NASHVILLE – What Happens When An Employment Market Becomes Too Cool For School….

If you know anything about the Southeast US where I live, there’s a couple of big realities from a lifestyle/work perspective:

–Atlanta is the capital

–The Southeast is booming in general

–There’s no hotter market than Nashville, or as I like to call it, #Nashvegas

Since I travel a lot for work, I tend to measure how hot a market is for business, employment and cultural gravity by the general availability/price of hotels in the market.  By that measure, Nashville is red hot.  It’s hard to find a business class hotel that won’t make you cringe for less than the high $100s or right at/above $200.

That’s a lot.  Compare to the market to Atlanta, where great rooms can be found from $110 to $140, and it’s clear that Nashville is booming.  Because of the boom over the last decade, inventory on the hotel and housing front hasn’t caught up to the demand yet.

Why is Nashville so hot?  Many would tell you that the growth is a function of multiple factors – including a centralized metropolitan government that generally allows the metro to work together (see more about the government setup here), a unique cultural pull with origins in country music (expanding beyond that taste, but still the flagship) and an emerging hipster dufus vibe ITP (inside the perimeter).

Add it all up, and employers have been flocking to Nashville for the last 10-15 years.

But with great growth and a lagging housing market comes a few problems – namely what it costs to live “comfortably” in Nashville.  More from the Nashville Business Journal:

“It is obvious that living in Music City is starting to add up, and now a study shows the city has seen the greatest year-over-year cost of living increase in the nation.

Released by financial planning website GoBankingRates, the study compared the change each of city’s cost of living index from Numbeo to GoBankingRates’s metrics for how much annual income it takes to “live comfortably” in a city. For instance, it takes a salary of $70,150 to live comfortably in Nashville today, according to the study.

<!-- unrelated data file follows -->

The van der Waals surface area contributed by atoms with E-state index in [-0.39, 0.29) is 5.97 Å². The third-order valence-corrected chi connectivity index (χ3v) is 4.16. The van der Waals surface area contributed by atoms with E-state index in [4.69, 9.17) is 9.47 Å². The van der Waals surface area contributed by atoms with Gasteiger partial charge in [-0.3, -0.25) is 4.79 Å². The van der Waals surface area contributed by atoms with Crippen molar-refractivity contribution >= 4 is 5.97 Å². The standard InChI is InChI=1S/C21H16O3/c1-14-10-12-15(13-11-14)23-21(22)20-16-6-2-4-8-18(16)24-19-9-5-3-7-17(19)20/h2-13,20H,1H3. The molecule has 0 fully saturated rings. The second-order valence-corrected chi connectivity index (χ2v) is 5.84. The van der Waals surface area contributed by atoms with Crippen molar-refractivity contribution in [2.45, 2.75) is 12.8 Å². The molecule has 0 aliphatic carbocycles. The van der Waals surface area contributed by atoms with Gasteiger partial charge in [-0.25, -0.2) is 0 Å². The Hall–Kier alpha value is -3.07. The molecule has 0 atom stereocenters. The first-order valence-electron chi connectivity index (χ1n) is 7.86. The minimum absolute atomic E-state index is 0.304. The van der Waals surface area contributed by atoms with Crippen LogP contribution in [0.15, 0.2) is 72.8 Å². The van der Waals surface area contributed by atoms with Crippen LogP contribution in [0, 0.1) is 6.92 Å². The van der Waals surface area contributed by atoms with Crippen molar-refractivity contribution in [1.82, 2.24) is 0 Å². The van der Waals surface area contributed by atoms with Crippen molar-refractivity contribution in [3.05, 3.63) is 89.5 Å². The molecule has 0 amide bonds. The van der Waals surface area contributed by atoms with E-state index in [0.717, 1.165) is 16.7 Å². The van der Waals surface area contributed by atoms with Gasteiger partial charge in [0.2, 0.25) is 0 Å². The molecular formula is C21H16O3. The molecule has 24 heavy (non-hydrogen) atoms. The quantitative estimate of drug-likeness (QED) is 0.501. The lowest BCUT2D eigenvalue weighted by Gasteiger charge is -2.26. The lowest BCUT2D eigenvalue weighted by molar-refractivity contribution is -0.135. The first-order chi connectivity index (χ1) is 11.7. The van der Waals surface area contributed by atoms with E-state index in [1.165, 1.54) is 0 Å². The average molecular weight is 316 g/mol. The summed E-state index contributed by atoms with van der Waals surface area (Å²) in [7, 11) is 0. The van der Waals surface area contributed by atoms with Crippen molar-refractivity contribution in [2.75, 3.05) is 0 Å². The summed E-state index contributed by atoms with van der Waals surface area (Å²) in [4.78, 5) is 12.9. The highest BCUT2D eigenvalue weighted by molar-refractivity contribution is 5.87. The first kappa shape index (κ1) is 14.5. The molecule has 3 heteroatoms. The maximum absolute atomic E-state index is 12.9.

Local home prices have skyrocketed recently, with the median single-family sales price in Nashville in June of this year at more than $293,000, according to the Greater Nashville Realtors. For comparison, Nashville’s median sales price hit $200,000 for the first time in June of 2013.

Last year, a Nashville Business Journal analysis of wealth data from researcher Esri found the average net worth of Greater Nashville’s most affluent areas had increased by 48 percent, increasing the Greater Nashville’s inequality ratio to 5.7. That means the wealthiest 20 percent of ZIP codes in the region have an average net worth that is 5.7 times larger than the average net worth of the bottom 20 percent. This gap has climbed from an inequality ratio of 4.47 in 2013.”

If you click through and dig in, you’ll find some gems related to how much income you need to live comfortably in Nashville compared to some other cities of note:

Los Angeles – $76,047

Seattle – $75,283

Nashville – $70,150

San Diego – $69,958

Atlanta – $62,184

Dallas – $57,984

Austin – $54,631

Louisville – $48,897

Want some analysis of those numbers?  It’s now cheaper to live comfortably in Atlanta than it is in Nashville.  Also, if you ruled out the west coast as a professional living in Nashvegas, you might want to look again, because your standard of living is similar to those who live in San Diego, Seattle and yes, Los Angeles.

Of course, you won’t see Dolly Parton pulling through a Jack’s in Seattle like I did in Nashville in 2006.

Final note – Austin is widely thought to be an incredibly hot market with many similarities in cultural pull and hipster vibe to Nashville. If you were buying stock by the measure listed above, you would sell on Nashville and buy Austin.

The market never lies.  Nashville’s a great town, but these numbers show it may have heated to the point where it’s going to level off from an employment perspective soon.

 

 

 

This post originally appeared on The HR Capitalist
Author: Kris Dunn